Shattuck Lecture-Allocating Scarce Medical Resources and the Availability of Organ Transplantation: Some Moral Presuppositions
Engelhardt, H. Tristram
New England Journal of Medicine. 1984 Jul 5; 311(1): 66-71.
Moral and conceptual assumptions that shape the public policy debate on society's obligation to provide for organ transplantation are examined. It is difficult to achieve consensus on the proper allocation of scarce resources in a secular, pluralist state. The social insurance claim that society should pay for care for those in need is usually based on beneficence-directed justice. However, this claim is limited by moral as well as financial considerations, including the duty to respect individual choices and to recognize constraints on state authority. Transplantation is a particularly difficult case because it is a new and expensive technology and because of problems associated with assuring a sufficient supply of organs. Engelhardt concludes that it is within the rights of a free society to decide to give a low priority to transplantation and to invest instead in increasing the general level of health care. (KIE abstract)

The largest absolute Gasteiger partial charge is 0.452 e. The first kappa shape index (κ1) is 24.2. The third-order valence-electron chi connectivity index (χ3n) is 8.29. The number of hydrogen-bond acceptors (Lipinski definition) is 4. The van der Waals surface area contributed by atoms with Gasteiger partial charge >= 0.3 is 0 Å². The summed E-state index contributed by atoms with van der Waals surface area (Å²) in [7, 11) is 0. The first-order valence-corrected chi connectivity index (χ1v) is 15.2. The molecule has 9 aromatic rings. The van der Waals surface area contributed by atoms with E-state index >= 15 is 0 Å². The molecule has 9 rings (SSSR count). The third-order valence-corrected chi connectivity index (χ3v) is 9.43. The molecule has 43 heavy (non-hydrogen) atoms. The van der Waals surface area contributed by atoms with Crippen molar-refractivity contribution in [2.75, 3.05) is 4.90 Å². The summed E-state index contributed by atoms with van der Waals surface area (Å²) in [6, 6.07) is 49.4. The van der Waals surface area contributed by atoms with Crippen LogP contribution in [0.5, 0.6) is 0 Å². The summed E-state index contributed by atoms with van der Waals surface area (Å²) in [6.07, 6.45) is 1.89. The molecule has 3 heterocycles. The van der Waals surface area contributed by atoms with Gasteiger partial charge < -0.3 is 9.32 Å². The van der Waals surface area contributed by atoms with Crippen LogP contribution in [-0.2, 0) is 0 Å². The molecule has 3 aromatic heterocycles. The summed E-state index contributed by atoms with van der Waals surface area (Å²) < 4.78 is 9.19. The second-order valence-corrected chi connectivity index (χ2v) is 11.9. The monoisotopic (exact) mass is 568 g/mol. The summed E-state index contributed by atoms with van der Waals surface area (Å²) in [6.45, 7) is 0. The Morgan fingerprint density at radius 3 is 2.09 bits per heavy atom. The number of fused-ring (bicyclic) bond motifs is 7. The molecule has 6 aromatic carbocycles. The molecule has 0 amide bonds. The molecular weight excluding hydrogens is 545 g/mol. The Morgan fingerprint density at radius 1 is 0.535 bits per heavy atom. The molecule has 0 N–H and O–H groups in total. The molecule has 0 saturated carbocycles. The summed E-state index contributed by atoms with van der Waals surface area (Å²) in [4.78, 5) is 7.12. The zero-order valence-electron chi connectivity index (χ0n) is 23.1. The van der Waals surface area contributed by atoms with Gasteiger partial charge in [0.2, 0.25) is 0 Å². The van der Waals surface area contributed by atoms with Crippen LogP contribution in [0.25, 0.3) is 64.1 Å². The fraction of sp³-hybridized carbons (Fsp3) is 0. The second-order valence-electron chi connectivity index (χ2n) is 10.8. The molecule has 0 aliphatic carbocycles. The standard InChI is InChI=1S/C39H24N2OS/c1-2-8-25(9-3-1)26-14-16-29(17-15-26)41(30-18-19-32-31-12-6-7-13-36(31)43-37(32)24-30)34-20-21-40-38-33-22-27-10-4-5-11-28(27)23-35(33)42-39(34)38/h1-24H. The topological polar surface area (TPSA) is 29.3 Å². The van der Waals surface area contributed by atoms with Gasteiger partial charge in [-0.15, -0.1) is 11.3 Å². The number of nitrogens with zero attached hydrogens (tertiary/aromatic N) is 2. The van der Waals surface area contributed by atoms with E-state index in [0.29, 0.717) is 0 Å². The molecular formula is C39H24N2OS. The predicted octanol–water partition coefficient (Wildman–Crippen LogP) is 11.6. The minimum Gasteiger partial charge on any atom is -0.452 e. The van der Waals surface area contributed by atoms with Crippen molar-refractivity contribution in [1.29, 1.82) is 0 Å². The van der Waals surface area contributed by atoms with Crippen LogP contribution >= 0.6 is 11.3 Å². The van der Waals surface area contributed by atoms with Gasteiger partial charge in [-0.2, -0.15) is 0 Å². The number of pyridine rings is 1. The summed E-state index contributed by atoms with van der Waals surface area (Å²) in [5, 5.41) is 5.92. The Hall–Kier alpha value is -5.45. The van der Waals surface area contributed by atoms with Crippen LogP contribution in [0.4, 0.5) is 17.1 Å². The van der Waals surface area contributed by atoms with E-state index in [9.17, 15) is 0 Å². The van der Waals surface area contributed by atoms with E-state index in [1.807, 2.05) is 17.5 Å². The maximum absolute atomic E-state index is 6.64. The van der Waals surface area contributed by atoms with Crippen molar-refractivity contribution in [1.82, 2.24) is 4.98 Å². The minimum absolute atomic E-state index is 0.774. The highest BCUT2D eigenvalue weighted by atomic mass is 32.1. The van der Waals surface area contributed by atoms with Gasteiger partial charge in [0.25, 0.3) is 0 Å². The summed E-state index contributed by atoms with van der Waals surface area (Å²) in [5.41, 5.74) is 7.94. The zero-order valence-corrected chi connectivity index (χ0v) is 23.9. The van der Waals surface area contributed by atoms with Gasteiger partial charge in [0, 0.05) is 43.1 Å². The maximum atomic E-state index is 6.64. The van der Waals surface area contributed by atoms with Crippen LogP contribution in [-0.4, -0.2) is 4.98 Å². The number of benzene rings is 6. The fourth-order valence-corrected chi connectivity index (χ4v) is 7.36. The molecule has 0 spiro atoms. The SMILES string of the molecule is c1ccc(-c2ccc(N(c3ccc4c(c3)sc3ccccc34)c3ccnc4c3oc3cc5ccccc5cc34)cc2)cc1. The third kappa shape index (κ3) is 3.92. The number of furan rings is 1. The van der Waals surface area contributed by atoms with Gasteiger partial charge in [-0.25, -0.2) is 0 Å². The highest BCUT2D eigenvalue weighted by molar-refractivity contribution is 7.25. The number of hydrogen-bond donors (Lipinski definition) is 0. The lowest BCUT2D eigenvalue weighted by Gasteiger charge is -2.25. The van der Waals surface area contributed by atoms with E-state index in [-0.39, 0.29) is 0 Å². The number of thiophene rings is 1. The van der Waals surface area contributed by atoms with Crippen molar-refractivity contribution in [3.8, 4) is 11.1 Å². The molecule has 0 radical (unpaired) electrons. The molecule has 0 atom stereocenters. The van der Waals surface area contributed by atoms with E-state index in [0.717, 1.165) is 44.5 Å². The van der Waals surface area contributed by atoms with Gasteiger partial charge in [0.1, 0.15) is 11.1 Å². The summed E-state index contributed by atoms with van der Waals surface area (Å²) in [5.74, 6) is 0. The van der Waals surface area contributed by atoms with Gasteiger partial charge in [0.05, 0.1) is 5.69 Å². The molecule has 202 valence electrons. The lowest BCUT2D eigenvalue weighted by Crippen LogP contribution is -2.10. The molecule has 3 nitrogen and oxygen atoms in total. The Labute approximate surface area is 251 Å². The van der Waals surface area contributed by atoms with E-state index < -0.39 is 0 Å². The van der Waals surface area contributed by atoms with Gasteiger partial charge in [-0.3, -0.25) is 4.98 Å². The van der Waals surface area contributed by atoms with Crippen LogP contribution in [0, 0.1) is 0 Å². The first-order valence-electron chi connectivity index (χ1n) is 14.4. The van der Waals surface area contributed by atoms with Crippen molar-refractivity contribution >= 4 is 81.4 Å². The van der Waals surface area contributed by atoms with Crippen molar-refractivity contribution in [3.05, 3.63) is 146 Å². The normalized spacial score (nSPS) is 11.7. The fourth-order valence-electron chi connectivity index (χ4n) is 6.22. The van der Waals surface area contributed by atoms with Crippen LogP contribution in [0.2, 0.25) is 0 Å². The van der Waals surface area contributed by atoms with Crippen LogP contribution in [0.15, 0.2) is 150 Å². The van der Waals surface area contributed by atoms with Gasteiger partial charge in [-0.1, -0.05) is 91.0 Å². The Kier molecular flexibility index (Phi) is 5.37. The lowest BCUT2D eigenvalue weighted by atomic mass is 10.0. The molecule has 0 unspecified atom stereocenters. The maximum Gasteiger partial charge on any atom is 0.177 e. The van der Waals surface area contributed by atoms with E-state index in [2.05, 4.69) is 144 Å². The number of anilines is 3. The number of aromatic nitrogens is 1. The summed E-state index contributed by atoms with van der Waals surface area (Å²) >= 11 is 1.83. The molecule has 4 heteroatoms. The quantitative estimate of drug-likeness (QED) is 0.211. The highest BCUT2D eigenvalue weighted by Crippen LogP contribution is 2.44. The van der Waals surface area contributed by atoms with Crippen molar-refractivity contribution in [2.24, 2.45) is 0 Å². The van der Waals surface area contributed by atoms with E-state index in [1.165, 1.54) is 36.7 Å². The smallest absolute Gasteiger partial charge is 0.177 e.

Autonomy; Beneficence; Biomedical Technologies; Common Good; Consensus; Costs and Benefits; Decision Making; Financial Support; Freedom; Government; Health; Health Care; Hearts; Human Rights; Indigents; Insurance; Illness; Justice; Livers; Moral Obligations; Obligations of Society; Organ Donation; Organ Transplantation; Public Participation; Public Policy; Resource Allocation; Rights; Scarcity; Self Induced Illness; Standards; Technology; Tissue Transplantation; Transplantation;
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